Grow, Grow, Thou Winter Rose

In the comments on Falling into Spring, Tom W. challenged/provoked/asked Jim T. to craft a poem about his dagnabbed roses.

Jim did, posting it as a Comment. Thanks, Jim.

Grow, grow, thou winter rose,
Thou art not so morose
As winter’s bitter snows;
Thy thorns are not so vicious,
As freezing rain is viscous,
and never meretricious.
To see more from Jim, check out his poetry page on his blog. I don’t have a photo of a winter rose, but here’s a summer one.

Close-up of rain-dappled rose


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8 Responses to Grow, Grow, Thou Winter Rose

  1. Tom Watson says:

    Thanks for encouraging Jim to write that poem.

  2. Jim Taylor says:

    well, okay, I admit that “vicious” and “viscous” don’t really rhyme, but they look as if they should.
    Jim T

  3. I am panting for color by February. The rain falling in our “January” thaw is freezing on every twig. The road is impassable except to Alex, who trudged and slipped the distance with a backpack to raid the fridge for milk and bread because the school buses won’t be running tomorrow and the van will be stuck in the driveway. I dare not venture past the deck; his strides through the snow crust are strong and mask his limp. Global warming has leveled the playing field, sidelining the able and raising up the valiant in unpredictable ways. Sheets of ice from the steel roof crash into the thinly blanketed flower beds.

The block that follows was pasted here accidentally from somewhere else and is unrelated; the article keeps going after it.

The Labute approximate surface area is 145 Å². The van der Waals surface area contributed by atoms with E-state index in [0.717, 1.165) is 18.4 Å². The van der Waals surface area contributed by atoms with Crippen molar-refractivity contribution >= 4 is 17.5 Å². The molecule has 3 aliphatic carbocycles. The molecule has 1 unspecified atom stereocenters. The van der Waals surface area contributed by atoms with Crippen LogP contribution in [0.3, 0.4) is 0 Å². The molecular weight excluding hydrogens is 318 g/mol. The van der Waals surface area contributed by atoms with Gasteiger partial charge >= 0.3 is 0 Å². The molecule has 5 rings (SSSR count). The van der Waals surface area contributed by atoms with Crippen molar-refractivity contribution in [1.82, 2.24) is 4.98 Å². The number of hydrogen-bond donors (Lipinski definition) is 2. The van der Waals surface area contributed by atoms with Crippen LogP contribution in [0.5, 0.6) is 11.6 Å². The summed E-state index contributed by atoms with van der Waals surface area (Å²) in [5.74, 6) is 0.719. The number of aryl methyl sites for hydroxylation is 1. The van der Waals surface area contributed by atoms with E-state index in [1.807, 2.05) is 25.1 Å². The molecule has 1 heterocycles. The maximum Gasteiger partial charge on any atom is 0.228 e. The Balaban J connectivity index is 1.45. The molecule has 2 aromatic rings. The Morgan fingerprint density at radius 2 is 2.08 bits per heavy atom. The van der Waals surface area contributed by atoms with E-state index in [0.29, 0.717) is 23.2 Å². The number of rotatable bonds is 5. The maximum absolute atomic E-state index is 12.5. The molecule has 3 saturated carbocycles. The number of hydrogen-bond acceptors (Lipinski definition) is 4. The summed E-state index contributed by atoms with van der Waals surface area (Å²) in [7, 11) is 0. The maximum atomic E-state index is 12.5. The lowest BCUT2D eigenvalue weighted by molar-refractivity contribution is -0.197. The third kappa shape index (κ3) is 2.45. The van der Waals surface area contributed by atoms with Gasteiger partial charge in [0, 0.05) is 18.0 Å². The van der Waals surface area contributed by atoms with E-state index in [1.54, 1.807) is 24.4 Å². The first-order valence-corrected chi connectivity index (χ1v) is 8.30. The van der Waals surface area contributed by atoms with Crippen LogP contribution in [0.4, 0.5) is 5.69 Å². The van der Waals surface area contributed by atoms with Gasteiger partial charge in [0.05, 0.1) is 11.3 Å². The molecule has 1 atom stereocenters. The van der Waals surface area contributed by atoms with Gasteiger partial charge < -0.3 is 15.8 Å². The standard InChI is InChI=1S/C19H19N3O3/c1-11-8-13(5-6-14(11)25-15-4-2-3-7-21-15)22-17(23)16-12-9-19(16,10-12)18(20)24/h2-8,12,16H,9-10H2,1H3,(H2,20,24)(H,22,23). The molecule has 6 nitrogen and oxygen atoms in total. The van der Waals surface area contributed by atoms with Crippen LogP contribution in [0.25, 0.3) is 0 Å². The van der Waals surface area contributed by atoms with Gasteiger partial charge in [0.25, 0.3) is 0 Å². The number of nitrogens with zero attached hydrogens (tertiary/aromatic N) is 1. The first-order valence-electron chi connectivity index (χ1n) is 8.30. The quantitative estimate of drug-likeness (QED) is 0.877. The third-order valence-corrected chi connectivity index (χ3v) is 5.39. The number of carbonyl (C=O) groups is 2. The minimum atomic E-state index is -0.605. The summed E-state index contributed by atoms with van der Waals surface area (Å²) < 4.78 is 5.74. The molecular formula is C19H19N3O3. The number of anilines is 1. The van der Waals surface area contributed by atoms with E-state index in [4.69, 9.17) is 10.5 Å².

Your dewy rose helps.

    • Isabel Gibson says:

      Laurna – We’ve been following the dreadful weather “at home” with some dismay – but not nearly nearly as much as if we were suffering through it. I know what you mean about panting for colour. About 15 years ago I went to Guatemala for language classes, and came back to the ugliest Ottawa I’d ever seen – grey on grey. They’re poor in monetary terms, but rich in visual stimulation.

  4. It is so grey out the window right now….Bleh. Freezing rain. Must go out, alas.

    A friend arriving from Australia (many years ago now) could not see any colour — just greys, blacks, whites — in the Ottawa landscape. It took her weeks, she said, but eventually she saw lots of colour, the periwinkle blue of the shadows on snow, the rusts of the dead leaves still on the trees, the grey-green of the moss on trees, the yellow-green of standing water (in the woods) full of minerals, the turquoise of the sky on cold, cold days… It’s a subtle palette, but all our own, Right, non-Snowbirds?

    Actually, John Benn sells more winter scenes than other seasons — but not ever to you, Isabel (I know, I know!)

    • Isabel Gibson says:

      Barbara – I suspect many people react to the desert in much the same way as I do to Ottawa’s winter grey, thinking it’s devoid of colour. And it ain’t. So there’s a good challenge for me – to see the colours in an Ottawa winter.

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